Rivers, rocks and … Shakespeare

By Emil Silvestru

Photo by Emil Silvestru PicDescription
Photo 1: Granite walls of Kettle River Gorge, British Columbia—polished only in the bottom 3 metres. Click here to view larger

In the naturalistic (deep-time–based) interpretation of landscapes, rivers have cut their valleys over very long periods of time (millions of years). The rate at which they deepen their valleys is measured in millimetres per year in the fastest cases. When canyons and gorges are cut in hard rock, the erosion rate is much lower, and this is why the finer sediment (like sand) will inevitably polish the bedrock exposed in the riverbed and walls. As the gorge is supposed to deepen over millions of years, most of the walls should be polished from top to bottom. Even when subsequent slope breakdown and other erosional processes reshape the walls, traces of the polished sections should be left here and there at various heights, all the way to the top of the gorge.

The Kettle River Gorge near Hope, British Columbia, is cut in massive, compact granite. The gorge represents a tourist attraction because of the old railroad that runs through it, built between 1913 and 1916 by the engineer Andrew McCulloch. A great admirer of Shakespeare, McCulloch named many of the tunnels he had excavated along this railroad after Master Will’s characters. The ones in this gorge are called ‘Othello Tunnels’.

There is one interesting feature anyone can see as they walk along the old railroad track, very close to the river: though the walls in places reach well over 50 meters in height, the maximum height at which polished granite can be seen is never more than 3 meters above the water (photo 1). Well, that’s not what we would expect after millions of years of river erosion, but it makes perfect sense if the gorge was cut by a sudden catastrophe involving large volumes of water gushing down from the Cascades towards the Pacific Ocean. In the time since the catastrophe, sediment in the flowing river has only polished the bottom of the gorge, where we see the river flowing today.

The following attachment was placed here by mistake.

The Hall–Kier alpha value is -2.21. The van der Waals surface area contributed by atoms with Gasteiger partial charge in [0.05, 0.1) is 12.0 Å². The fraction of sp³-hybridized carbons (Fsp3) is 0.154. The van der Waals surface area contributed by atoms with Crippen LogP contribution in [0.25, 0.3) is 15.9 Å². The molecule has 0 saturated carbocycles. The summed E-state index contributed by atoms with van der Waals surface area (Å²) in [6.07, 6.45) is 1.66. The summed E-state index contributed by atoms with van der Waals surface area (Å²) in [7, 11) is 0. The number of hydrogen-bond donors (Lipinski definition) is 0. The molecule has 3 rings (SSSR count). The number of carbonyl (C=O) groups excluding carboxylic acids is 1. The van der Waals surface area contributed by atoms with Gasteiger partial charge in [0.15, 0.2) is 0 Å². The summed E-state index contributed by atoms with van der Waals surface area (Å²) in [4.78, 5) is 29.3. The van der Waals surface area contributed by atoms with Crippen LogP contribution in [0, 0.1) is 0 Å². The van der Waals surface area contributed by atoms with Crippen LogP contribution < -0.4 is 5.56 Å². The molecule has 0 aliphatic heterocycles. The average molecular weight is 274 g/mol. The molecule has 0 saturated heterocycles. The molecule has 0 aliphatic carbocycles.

Was that Noah’s Flood though? I don’t think so. As we travel east across the mountains in the Lower Mainland of British Columbia, there are clear indications at various locations that large and very deep lakes once existed there. This is because we can see, in most cases, massive sediment accumulations, the tops of which often appear as horizontal surfaces in the middle of rugged landscapes (photo 2). These lakes probably formed as the ice sheet that covered nearly half of North America during the Ice Age was melting. Rounded water-transported gravel incorporated in volcanic ash (photo 3) suggests that volcanic eruptions underneath the ice sheet melted the ice, possibly caused sudden flooding. The end of the Ice Age in these parts of the world is known to have triggered massive floods like Lake Missoula flood that have shaped and reshaped the landscape a few thousand years after Noah’s Flood reshaped the entire planet.

Photo by Emil Silvestru PicDescription
Photo 3: Rounded water-worn gravel and sand (with rare fragments of plants and coal) incorporated in volcanic ash (volcanic agglomerate) near Summerland, British Columbia. Click here to view larger
Photo by Emil Silvestru PicDescription
Photo 2: Ancient lake shores and sediments seen from Highway 97c, west of Pennask Pass, British Columbia. Click here to view larger
Published: 16 January 2007